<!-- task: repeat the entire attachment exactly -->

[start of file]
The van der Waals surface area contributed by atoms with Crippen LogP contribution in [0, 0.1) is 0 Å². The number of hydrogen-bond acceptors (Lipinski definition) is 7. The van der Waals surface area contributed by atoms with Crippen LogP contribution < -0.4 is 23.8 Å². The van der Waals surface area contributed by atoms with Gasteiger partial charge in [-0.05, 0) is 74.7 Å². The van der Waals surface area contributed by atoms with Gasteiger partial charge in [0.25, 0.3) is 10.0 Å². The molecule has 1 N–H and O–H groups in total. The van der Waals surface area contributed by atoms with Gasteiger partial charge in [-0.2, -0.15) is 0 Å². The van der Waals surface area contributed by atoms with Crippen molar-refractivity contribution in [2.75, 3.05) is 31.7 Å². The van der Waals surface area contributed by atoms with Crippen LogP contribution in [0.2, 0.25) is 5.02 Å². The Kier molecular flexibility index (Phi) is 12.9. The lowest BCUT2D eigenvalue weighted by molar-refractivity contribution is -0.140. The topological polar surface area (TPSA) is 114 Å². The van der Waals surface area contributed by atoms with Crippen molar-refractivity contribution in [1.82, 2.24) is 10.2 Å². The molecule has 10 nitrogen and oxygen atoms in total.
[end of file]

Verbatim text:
The van der Waals surface area contributed by atoms with Crippen LogP contribution in [0, 0.1) is 0 Å². The number of hydrogen-bond acceptors (Lipinski definition) is 7. The van der Waals surface area contributed by atoms with Crippen LogP contribution < -0.4 is 23.8 Å². The van der Waals surface area contributed by atoms with Gasteiger partial charge in [-0.05, 0) is 74.7 Å². The van der Waals surface area contributed by atoms with Gasteiger partial charge in [0.25, 0.3) is 10.0 Å². The molecule has 1 N–H and O–H groups in total. The van der Waals surface area contributed by atoms with Gasteiger partial charge in [-0.2, -0.15) is 0 Å². The van der Waals surface area contributed by atoms with Crippen molar-refractivity contribution in [2.75, 3.05) is 31.7 Å². The van der Waals surface area contributed by atoms with Crippen LogP contribution in [0.2, 0.25) is 5.02 Å². The Kier molecular flexibility index (Phi) is 12.9. The lowest BCUT2D eigenvalue weighted by molar-refractivity contribution is -0.140. The topological polar surface area (TPSA) is 114 Å². The van der Waals surface area contributed by atoms with Crippen molar-refractivity contribution in [1.82, 2.24) is 10.2 Å². The molecule has 10 nitrogen and oxygen atoms in total.